It begs the question — are the faculty and parents none the wiser? Or do they not care about the student body’s well-being? One or the other must be true because nothing ever changes. The insanity continues. And the damage is extensive. Despite the sickness, the depression, misdemeanors, and sometimes even drug addictions — our academic culture’s stop-for-nobody, work-kids-to-death mentality retains its grip on any trying student, especially the highest achievers.

Take your average student: one not necessarily coping with a host of personal, mental and/or physical health issues. Even he or she can become debilitated by overwhelming stress and fear — the types breeding in classrooms where achievement is favored over learning.

The moment we start motivating by fear instead of by passion is the moment we begin to fail our students.

For me, that moment came when I started to believe that every mark I’d earn would dictate my future. I feared that anything less than perfect could tank my college app. value, and I’d end up at an average school, after which I’d get an average job and live a painfully average life.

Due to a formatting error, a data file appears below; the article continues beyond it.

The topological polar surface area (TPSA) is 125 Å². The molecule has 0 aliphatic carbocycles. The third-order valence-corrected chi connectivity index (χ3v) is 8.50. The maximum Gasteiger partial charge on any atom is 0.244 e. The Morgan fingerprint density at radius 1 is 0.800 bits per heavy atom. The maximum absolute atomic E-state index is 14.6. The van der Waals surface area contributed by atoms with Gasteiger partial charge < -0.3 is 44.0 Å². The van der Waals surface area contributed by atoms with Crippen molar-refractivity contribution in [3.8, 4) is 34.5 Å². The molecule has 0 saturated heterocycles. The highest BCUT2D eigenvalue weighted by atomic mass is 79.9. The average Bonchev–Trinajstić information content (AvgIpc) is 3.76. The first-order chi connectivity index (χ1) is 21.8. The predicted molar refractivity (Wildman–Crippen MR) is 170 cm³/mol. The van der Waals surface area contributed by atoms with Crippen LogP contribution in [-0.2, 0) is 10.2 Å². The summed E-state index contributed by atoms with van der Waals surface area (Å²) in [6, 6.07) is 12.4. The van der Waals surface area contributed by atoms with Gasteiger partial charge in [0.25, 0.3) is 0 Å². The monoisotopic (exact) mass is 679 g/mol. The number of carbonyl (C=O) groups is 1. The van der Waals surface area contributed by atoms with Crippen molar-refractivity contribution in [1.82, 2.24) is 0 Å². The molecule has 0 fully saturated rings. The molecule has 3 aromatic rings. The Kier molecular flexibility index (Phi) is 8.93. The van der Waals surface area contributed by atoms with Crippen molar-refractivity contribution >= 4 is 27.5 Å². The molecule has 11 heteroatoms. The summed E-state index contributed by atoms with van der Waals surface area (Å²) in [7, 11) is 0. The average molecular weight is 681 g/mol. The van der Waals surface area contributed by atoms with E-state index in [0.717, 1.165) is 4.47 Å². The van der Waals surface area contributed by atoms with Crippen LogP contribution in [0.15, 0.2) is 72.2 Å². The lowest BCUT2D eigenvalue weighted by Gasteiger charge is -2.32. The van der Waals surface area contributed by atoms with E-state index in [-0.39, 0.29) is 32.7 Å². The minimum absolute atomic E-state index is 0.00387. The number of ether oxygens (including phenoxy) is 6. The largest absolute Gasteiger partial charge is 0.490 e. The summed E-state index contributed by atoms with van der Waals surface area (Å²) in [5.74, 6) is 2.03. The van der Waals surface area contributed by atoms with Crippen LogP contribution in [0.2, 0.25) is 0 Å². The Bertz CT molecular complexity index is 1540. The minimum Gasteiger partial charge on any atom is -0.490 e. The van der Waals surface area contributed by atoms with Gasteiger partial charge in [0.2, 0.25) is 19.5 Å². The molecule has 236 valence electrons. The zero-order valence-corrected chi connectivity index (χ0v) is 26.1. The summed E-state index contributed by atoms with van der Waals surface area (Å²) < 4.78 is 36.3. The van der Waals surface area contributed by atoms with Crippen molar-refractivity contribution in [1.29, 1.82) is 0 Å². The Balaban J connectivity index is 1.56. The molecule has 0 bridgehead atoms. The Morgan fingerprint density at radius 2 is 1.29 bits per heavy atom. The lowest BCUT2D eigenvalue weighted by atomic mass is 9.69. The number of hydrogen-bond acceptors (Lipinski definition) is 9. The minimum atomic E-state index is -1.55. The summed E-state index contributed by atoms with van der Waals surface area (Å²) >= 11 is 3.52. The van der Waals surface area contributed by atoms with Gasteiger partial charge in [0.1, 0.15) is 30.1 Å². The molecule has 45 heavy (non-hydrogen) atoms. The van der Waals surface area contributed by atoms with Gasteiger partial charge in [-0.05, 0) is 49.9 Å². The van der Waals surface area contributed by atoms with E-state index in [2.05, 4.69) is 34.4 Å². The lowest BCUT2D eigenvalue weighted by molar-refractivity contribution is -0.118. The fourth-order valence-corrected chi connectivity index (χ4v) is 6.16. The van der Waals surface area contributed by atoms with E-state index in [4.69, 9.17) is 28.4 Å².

School was not at all what I hoped it could be — a place to explore what I might want to pursue in life, to discover what I truly care about and what I genuinely find interesting. School was a job, a means to an end, a way to demonstrate to people that I could perform up to the task. In enough time, school felt a lot like Judaism — a part of my life I wanted to leave behind. But I couldn’t say no to school. I let stress and fear dictate every waking minute of my life for years, and it ruined me more than my home life ever could.

When we motivate by fear, we close students’ minds to learning. They show up not to learn, but because they must. Any natural curiosity becomes clouded by a fear of failure, or a fear of punishment. Stress and anxiety make students resent the material, the work, their teachers, themselves. Patterns of self-loathing and procrastination emerge. Students feel incapable and unworthy, they underperform as a result, and the cycle continues. To manage the disappointment, students start to believe that they can’t fail if they don’t bother trying at all — a destructive mindset for your formative years.